A fool gives full vent to his anger, but a wise man keeps himself under control.
A fool always loses his temper, But a wise man holds it back.
A fool gives full vent to anger, but a wise person quietly holds it back.
A fool lets it all hang out; a sage quietly mulls it over.
A foolish man lets out all his wrath, but a wise man keeps it back quietly.
A fool gives full vent to anger, but the wise quietly holds it back.
A fool vents all his feelings, But a wise man holds them back.
|NET © [draft] ITL|
|NET © Notes||
1 tn Heb “his spirit.” It has been commonly interpreted to mean “his anger” (ASV, NAB, NIV, NRSV), but it probably means more than that. The fool gives full expression to his “soul,” whether it is anger or bitterness or frustration or any other emotions. He has no self-control.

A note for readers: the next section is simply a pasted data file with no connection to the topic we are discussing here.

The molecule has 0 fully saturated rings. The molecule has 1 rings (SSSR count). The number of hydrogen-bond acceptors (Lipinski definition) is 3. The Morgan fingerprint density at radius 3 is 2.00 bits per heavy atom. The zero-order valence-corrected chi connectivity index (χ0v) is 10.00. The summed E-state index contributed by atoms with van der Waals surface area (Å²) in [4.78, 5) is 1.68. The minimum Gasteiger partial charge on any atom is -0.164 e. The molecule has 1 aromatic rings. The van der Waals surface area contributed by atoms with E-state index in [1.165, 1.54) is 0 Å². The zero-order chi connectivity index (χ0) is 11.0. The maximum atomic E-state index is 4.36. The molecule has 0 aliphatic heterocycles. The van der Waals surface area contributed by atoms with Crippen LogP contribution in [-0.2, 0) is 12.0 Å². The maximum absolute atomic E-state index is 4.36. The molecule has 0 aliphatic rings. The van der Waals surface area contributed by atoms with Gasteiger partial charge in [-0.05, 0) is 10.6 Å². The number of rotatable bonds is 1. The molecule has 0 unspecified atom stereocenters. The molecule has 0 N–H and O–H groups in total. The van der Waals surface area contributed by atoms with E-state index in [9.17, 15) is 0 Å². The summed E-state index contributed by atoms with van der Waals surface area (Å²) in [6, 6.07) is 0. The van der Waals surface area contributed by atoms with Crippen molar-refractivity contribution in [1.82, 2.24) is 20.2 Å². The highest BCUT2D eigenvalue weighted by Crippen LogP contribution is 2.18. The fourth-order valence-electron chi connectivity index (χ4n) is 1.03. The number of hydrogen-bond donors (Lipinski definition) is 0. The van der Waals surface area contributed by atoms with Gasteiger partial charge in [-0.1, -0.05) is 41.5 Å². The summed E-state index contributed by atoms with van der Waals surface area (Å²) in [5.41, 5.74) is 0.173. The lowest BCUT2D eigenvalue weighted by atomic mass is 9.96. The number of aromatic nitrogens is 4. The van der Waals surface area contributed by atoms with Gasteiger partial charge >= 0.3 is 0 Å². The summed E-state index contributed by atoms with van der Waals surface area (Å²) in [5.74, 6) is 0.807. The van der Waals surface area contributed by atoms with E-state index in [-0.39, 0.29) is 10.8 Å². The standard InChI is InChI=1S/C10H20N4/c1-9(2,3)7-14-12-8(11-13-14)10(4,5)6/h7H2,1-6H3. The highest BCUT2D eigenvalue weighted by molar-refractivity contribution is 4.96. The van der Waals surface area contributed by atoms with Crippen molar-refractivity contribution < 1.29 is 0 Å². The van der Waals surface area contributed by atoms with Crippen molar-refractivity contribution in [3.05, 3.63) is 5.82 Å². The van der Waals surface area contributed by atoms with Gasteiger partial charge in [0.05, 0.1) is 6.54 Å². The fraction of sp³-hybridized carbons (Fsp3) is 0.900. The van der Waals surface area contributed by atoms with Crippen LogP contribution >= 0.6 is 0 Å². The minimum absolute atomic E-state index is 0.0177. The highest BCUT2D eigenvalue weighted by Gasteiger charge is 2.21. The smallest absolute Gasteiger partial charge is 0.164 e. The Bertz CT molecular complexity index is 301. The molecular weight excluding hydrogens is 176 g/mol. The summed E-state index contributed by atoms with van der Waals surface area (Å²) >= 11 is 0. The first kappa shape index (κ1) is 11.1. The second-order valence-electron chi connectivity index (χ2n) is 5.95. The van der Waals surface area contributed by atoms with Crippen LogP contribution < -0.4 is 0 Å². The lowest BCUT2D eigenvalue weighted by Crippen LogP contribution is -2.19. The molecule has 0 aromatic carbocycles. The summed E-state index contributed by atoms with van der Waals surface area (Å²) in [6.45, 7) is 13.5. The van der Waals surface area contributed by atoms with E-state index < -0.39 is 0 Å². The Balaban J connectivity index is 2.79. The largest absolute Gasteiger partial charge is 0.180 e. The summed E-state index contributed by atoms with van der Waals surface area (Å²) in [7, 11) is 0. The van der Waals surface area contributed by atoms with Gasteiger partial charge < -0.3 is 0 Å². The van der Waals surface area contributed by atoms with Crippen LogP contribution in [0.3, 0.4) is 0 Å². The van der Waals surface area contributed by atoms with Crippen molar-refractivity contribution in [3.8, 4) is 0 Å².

2 tn The line is difficult. The MT has בְּאחוֹר יְשַׁבְּחֶנָּה (bÿ’khor yÿshabbÿkhennah), which literally means “steals it back.” The verb שָׁבַח (shavakh) means “to soothe; to still,” as with a storm, or here with the temper. But because אָחוֹר (’akhor) does not fit very well with this verb, most commentators offer some suggested change. C. H. Toy reads “anger” instead of “back” and translates the verb “restrain” following the LXX, which has “self-control” (Proverbs [ICC], 510). The idea of self-control is what is intended, but the changes suggested are not entirely warranted. A number of English versions have “holds it back” (e.g., NASB, NRSV, NLT), and this fits the Hebrew as well as any.